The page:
Studio: international art — 78.1919

Page: 148
DOI issue: DOI article: DOI article: DOI Page: Citation link: 
https://digi.ub.uni-heidelberg.de/diglit/studio1919c/0154
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J. HAMILTON MACKENZIE, PAINTER AND ETCHER

“HEAD OF GLEN SANNOX, ARRAN”
CHARCOAL DRAWING BY J. HAMIL-
TON MACKENZIE, R.S.W., A.R.E.

than that, in the chapel under the north-west
bell-tower, Mr, Cole's share as sculptor is to
be a recumbent figure of the great soldier
with three appropriate decorative groups.
Meanwhile, hear himself on his aims. “ In
my sculptures in relation to architecture I
aim to make the figures an inherent part of
the whole, like a flower on its plant or tree,
to create, in fact, a complete decoration,
much as Alfred Stevens did ; though the
scant time allowed for the delivery of
groups under modern building conditions
makes such an ideal very difficult to apply.
In all my sculpture I work to express a new
thought through organic lines and forms.
I look to nature for patterns, and try to
develop these in my designs. I pay great
attention to design, and try to make the
figure a reality in itself, irrespective of
literal realism. I strive always to make my
figures plastic, the modellings to express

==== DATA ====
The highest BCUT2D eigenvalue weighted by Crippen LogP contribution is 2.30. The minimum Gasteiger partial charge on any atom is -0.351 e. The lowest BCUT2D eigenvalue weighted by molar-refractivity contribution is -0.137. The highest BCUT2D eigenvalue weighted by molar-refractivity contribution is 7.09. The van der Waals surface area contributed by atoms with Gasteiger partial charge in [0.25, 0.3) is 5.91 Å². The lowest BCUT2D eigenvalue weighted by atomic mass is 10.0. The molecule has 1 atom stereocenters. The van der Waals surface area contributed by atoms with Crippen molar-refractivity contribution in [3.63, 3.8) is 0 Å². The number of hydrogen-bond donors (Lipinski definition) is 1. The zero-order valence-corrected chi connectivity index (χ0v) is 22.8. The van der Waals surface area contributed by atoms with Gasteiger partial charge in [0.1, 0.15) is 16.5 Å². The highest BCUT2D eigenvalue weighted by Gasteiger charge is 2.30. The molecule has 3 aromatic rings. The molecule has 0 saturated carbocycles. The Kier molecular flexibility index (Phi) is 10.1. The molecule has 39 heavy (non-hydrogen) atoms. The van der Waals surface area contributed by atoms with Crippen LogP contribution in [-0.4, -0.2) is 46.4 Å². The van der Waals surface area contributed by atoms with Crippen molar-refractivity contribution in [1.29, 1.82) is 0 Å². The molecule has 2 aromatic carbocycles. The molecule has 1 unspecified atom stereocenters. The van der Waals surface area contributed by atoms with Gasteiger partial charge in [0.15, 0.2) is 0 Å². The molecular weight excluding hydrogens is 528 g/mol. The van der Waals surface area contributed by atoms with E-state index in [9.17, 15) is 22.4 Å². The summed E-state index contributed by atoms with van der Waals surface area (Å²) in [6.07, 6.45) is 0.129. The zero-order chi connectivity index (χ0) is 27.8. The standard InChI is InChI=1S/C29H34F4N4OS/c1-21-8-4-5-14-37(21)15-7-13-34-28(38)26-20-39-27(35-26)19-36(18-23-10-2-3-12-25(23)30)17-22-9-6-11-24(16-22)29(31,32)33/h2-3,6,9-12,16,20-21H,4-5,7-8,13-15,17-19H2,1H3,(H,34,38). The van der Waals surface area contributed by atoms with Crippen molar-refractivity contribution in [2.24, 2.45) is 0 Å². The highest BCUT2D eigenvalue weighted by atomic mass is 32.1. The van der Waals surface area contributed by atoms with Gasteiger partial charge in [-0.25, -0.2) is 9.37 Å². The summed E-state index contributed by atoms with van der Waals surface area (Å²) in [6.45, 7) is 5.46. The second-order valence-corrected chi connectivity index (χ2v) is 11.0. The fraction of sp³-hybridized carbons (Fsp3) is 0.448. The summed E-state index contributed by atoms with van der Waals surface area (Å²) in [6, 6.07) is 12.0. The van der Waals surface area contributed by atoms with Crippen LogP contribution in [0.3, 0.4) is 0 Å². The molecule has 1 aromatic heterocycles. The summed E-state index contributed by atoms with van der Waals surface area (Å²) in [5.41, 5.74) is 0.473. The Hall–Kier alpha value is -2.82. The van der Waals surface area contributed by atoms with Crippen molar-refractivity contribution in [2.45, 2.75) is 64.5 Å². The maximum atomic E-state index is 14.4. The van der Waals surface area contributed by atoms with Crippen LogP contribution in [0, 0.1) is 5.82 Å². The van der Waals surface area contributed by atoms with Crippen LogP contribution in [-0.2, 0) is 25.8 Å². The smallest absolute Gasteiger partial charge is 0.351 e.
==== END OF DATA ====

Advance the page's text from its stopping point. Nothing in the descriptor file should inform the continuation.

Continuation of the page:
life and force. I like very careful high
finish, all the silhouettes to read complete."

148

J. HAMILTON MACKENZIE,
PAINTER AND ETCHER. BY
E. A. TAYLOR. 0 a a

SO accustomed have we become to
specialization in art, that any depar-
ture made by an artist from the type of
production by which he has become
known, no matter how excellent the results
may be, generally terminates in its rejec-
tion, so that from the point of view of
remuneration, at all events, he is destined
to remain a specialist. Whether early art-
school education has anything to do with
the drift towards a one-sided career or not
may be open to question, but the stereo-
typed moulds through which the students
of many art schools have to pass, show that
the system of training is not blameless. In
“ The Note-Books of Samuel Butler " that
shrewd critic is recorded as saying, apropos
of his art-school essays in painting : "I
listened to the nonsense about how I ought
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